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At the moment, my project has a method

do_quote(quoteid,userid)

This method take a minute or two, and then redirects to another page.

This has been rewritten so that it now runs in the background and redirects to another page whilst the thread which do_quote is on continues. - This works fine.

In a button_click event in a default.aspx page :

Dim d as New do_quote_delegate(AddressOf do_quote)
d.BeginInvoke(quoteid,userid, New AsyncCallback(AddressOf Callback),d)
Response.redirect("results.aspx")

Which relates to

Delegate Sub do_quote_delegate(Byval quoteid as integer, Byval userid as integer)

Public Sub do_quote(Byval quoteid as integer, Byval userid as integer)
     ' Do something for several seconds
End Sub

Public Sub Callback(Byval ar As IAsyncResult)
    ar.AsyncState.EndInvoke(ar)
    ' i think i need something here to trigger a notification
End Sub

This basically does what i want, a user can carry on doing things on the site and the do_quote method runs in the background and completes its tasks successfully.

What i would like is to send a notification to the browser when do_quote finishes. Ideally i'd like to change the text of a div on the masterpage(but just returning an ALERT javascript msgbox would be a start).

As far as i understand, Callback is called at the end of the process, so i think this would be an ideal place to send javascript to the browser, but i can't think how i could implement this. Does anyone have any ideas on how i could implement a very basic notification (msgbox, response.write etc.) to the browser when the Callback method is called at the end of the process? Thanks

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1 Answer 1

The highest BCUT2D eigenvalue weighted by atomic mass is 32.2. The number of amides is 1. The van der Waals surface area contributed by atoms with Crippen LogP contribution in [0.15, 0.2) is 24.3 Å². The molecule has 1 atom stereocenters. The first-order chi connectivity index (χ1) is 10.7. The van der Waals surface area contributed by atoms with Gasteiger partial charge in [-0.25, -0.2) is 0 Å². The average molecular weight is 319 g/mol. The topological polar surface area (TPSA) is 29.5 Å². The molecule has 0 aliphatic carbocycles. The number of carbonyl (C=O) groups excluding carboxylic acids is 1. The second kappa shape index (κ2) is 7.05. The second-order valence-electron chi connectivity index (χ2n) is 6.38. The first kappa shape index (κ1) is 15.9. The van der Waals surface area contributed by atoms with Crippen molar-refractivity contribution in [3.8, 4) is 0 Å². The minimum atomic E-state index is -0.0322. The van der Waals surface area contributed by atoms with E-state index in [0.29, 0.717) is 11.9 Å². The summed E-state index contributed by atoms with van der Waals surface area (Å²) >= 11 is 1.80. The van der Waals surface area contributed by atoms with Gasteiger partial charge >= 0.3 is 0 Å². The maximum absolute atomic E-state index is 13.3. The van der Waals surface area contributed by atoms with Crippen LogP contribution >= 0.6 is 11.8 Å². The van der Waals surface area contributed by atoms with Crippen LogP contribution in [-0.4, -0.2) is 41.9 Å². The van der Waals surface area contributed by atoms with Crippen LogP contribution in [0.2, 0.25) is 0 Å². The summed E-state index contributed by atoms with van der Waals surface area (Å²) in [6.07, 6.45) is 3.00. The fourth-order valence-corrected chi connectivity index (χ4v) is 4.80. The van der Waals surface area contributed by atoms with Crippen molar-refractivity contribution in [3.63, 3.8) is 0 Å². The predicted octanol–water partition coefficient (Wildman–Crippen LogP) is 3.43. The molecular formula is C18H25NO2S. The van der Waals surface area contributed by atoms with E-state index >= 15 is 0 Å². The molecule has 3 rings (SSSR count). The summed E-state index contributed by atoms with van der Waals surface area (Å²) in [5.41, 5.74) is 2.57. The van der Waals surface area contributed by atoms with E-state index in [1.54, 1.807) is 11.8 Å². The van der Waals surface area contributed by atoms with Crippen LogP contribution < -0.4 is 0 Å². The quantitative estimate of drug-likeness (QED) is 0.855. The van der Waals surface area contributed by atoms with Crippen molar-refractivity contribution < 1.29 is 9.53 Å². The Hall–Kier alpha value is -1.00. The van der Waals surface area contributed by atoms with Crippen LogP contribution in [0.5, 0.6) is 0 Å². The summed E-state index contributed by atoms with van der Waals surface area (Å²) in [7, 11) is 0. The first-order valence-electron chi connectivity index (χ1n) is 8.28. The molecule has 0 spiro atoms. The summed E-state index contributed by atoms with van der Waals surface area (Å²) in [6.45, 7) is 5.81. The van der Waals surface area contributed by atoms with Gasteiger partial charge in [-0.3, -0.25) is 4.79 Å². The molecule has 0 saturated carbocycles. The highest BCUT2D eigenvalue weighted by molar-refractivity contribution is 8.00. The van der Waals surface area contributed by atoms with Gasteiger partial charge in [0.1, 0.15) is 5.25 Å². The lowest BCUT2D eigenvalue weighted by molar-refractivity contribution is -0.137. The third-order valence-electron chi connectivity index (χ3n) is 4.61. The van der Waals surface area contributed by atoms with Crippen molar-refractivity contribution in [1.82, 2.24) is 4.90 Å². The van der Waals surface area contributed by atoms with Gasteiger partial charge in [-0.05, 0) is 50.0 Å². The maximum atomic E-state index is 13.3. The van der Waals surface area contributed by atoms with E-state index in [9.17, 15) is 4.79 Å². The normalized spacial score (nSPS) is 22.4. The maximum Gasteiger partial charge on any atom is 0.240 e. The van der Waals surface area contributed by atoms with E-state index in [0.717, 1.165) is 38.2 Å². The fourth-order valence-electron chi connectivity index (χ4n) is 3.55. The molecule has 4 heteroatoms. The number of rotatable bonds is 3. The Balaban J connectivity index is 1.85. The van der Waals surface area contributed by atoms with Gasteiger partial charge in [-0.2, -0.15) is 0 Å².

up vote 1 down vote accepted

I think you need to invert control of the process flow since I don't think that there is any way to push from the web server back to the web browser.

The general outline for the way that we handle long-running transactions like this is as follows:

Initiate the process on the web server, either through postback or ajax request.

The web server generates a unique identifier for the request and fires off a background worker, or a thread, or queues a request in a database table for a service to pickup and process.

If a background worker or thread is started, the unique identifier for the request is recorded somewhere in the application, usually in a database to ensure that it is available in the case of a web farm or web garden (as opposed to storing it in cache or static variables).

Once the process is initiated, the web server returns the unique id to the browser.

The browser then sets up a window.timeout loop to regularly check the status of the request through an ajax call or PageMethod.

When the process is complete, either success or failure, it updates the status in the location where the unique id was originally recorded (again, usually a database table) along with any error message that may have been generated.

The next time the client timeout fires, it will discover that the process has completed and can then perform the appropriate actions (navigating to a different page, displaying an error message, etc).

We have successfully used this pattern for several long running activities including report generation and data merging.

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